AT the United Nations Human Rights Council (UNHRC) in Geneva next week, the US is to sponsor a resolution on war crimes in Sri Lanka, in collaboration with the Colombo government. This is despite wide recognition that Sri Lankan leaders are implicated in these war crimes.
The resolution is said to ask for a domestic process of accountability with ‘international technical assistance,’ which essentially means Sri Lanka will investigate itself. On a visit to Sri Lanka with colleague Tom Malinowski, Assistant Secretary Nisha Biswal said, “We fundamentally support efforts to create a credible domestic process for accountability and reconciliation.”
Washington’s enthusiastic embrace of Colombo is a replay of its fervent support of Naypyidaw as soon as Burma (Myanmar) announced moves to restore democracy and human rights following the 2010 elections. Today the U.S. is criticised for its premature approval of Burma’s so-called transition to democracy.
Backing a domestic process of accountability in Sri Lanka is a reversal of the stand taken by the US government in March 2014. Then, in deference to international opinion and demands by Tamil victims of the mass atrocities perpetrated by both government troops and Liberation Tigers of Tamil Eelam (LTTE) rebels, the U.S. agreed on a UNHRC resolution calling for an international process of accountability.
So why has the US’s stance changed?
Washington’s stand on dealing with Colombo began undergoing a transformation following the presidential elections of January 8. In that election, Mahinda Rajapakse who is accused of war crimes and crimes against humanity by a UN panel of experts, suffered a shock defeat by Maithripala Sirisena.
On August 17, Rajapakse made a bid to return to power by contesting elections to parliament through the United Peoples’ Freedom Alliance (UPFA), but his party failed to secure a majority. The electorate voted instead for the United National Front for Good Governance (UNFGG), whose pro-U.S. leader Ranil Wickremesinghe is now prime minister. Following this, a ‘national government’ was formed comprising the UNFGG and a group of UPFA members of parliament.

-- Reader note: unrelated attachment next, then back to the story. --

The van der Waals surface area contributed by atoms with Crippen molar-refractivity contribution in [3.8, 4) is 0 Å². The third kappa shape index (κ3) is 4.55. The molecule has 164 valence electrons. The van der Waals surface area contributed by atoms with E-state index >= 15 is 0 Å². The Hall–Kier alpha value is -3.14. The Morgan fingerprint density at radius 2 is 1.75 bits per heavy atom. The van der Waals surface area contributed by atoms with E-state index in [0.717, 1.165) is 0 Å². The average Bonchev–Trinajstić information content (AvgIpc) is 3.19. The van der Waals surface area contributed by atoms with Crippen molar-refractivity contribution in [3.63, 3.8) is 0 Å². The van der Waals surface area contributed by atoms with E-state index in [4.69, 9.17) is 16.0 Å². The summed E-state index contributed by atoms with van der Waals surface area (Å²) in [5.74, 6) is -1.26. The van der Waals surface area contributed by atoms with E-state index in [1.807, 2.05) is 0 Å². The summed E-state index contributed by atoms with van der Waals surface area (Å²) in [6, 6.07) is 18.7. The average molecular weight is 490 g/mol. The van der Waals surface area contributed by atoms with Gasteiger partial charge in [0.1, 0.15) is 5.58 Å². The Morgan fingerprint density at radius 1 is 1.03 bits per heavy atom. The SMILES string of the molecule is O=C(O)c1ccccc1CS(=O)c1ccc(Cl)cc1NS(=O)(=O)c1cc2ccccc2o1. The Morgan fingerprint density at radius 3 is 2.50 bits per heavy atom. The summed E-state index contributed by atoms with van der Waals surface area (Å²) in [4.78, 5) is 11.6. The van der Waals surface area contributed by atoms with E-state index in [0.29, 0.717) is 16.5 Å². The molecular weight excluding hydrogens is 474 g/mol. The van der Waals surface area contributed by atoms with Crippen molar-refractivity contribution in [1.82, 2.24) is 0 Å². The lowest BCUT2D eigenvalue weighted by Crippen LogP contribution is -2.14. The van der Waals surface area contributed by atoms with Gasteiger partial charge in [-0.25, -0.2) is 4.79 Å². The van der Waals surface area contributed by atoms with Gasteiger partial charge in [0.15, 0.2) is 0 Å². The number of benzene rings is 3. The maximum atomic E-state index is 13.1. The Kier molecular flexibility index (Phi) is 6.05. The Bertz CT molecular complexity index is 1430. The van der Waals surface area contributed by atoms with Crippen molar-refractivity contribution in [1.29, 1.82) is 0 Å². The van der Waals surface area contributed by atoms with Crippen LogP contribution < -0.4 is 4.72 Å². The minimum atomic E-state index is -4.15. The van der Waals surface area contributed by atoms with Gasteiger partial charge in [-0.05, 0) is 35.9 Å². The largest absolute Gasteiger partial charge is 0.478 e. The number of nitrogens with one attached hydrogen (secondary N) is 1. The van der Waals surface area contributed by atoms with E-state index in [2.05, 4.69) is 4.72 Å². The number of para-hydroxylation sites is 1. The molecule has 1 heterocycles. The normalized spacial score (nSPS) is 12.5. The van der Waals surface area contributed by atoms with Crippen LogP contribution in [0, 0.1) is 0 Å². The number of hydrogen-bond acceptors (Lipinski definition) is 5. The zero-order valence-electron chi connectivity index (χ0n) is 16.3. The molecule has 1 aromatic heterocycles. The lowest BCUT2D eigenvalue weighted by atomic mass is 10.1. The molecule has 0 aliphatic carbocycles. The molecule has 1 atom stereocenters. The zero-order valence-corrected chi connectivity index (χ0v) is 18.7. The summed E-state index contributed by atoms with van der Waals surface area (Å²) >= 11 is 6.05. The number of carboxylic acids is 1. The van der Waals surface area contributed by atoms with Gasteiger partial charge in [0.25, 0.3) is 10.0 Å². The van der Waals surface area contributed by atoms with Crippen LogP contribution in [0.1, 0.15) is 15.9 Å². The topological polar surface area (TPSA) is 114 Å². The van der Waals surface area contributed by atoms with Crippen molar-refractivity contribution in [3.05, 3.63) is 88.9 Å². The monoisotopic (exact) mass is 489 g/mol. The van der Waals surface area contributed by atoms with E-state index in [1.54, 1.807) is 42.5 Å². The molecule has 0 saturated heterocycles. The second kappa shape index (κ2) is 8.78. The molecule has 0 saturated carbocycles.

But the U.S. and the international community are misguided in believing that the two elections and a national government have brought about enduring change that merits Washington to collaborate with Colombo on the forthcoming resolution at the UNHRC. This is because despite regime change there is little evidence that the new government has either the capacity or the political will to domestically investigate, try and punish perpetrators of international crimes.
This inadequacy is best seen in examining important institutions of state that will be vital in determining if the process of accountability effectively delivers justice to the victims: the military and the justice system.
Even as he campaigned for the presidency, Sirisena, who has admitted being acting minister of defence “when most of the LTTE leaders were killed,” was insistent that Rajapakse and the military leaders implicated in mass atrocities against Tamils would not be brought before an international tribunal for war crimes.
Installed in power, the Sirisena government intervened directly to protect the status of those in the military implicated in war crimes.
In 2013, a military Court of Inquiry (CoI) investigated the conduct of the military and exonerated its personnel of any war crimes. Despite human rights activists condemning an accused institution investigating itself, Sirisena appointed the man who headed the military’s COI, Lieutenant General Crishantha Silva, as commander of the Sri Lanka Army in February this year. In May Sirisena appointed Major General Jagath Dias as chief of staff of the Army. Dias is accused of war crimes and had to ignominiously leave Sri Lanka’s mission in Berlin as he faced charges in Europe.